Monday, June 19, 2017
Perhaps the first sound we ever hear is our mother's heartbeat, and the last thing we hear may be our own. The heartbeat's tempo, regularity, and its steady repetition is what sets the pace for all of the many things that we do in our lives. That beat becomes slow and steady when we fall asleep, but in times of stress the heart beats faster to facilitate the incredible bursts of energy that may be required to get us out of danger.
Analogous to the way that the heart pumps blood to the muscles and makes action possible, we can say that the drum beat drives the music forward. The softer, the quieter the drums, the more laid back the music. The louder and more insistent the drums the higher the energy becomes. The drums and percussion are the instruments most felt by the entire body. We instinctively move to the beat of a drum, we can't help it.
But the heart, together with all the other organs in the body, is a team player. So too, the drums. In drumming, control is everything. As a drummer I have the power to command and overwhelm the entire band, but, if I exercise that power and drown them out I become persona non grata.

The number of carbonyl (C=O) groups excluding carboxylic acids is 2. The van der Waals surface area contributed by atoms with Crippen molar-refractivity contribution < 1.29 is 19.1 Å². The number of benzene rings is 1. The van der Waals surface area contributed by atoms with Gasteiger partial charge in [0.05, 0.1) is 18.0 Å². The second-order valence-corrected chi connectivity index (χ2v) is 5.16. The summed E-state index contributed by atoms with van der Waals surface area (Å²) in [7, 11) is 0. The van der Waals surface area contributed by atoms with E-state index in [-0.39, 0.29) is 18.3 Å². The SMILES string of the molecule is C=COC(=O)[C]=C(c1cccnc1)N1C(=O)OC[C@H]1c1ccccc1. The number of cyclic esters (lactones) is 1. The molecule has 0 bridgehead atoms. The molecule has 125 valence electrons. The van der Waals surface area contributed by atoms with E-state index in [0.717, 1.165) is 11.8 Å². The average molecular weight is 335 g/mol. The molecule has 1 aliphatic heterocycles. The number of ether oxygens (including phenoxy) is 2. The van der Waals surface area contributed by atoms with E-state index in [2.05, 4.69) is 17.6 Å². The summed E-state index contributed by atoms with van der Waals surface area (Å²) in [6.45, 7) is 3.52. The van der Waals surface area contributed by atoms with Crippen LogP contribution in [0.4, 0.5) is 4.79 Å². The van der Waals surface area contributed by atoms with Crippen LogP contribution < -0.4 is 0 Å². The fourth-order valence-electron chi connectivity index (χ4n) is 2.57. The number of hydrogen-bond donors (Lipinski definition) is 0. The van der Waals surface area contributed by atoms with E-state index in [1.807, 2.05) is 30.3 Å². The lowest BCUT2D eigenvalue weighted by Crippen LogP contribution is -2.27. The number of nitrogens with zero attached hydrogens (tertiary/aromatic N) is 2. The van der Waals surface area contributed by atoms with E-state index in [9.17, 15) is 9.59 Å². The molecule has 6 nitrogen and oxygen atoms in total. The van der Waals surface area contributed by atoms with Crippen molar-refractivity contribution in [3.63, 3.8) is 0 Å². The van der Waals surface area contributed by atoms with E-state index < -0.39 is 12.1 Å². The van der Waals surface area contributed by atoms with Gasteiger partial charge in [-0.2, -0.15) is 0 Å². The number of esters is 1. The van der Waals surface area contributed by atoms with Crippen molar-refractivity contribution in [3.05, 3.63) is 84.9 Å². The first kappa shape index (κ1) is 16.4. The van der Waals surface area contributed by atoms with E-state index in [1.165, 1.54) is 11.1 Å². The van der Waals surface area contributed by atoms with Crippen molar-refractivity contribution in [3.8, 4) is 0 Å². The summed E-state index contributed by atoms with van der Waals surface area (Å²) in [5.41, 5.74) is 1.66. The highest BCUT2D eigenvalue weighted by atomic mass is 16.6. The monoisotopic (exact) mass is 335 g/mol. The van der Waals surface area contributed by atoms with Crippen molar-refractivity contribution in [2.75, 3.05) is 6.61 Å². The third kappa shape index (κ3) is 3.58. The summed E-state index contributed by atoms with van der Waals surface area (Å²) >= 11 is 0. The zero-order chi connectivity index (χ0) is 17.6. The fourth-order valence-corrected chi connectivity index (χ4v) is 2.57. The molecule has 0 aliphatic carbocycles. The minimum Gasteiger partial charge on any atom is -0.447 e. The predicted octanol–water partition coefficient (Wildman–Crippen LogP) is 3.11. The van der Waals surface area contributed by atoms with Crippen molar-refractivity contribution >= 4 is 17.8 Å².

If I were a chimpanzee like Jane Goodall’s “Mike”, who became the alpha dominant by capitalizing on the noise and confusion caused by his clanging and banging empty fifty gallon oil drums together, then I could dominate all the apes around me with my awesome drum set. But humans usually don’t tolerate that kind of domination. I would get absolutely nowhere with any band I can think of, unless I exercised restraint, and only quickened the tempo or raised the volume when the composer, conductor, or the other musicians agreed that it was appropriate.
There is something about percussion that mirrors normativity itself. The huge Silverback Gorilla who beats his chest, the alpha male chimpanzee who slams a tree branch against the ground - these close relatives of ours maintain their absolute dominance by bluffing with loud percussive sounds that signal their power and ambition without the necessity of having to fight it out.
We can reproduce a similar kind of compulsion and power with percussion instruments. The thunder of Tympanies, the deep and explosive sound of Gongs, the clarity and sustaining sound of a huge Bell - they all have the power to break us out of our trajectories, to refocus our attention, to summon us.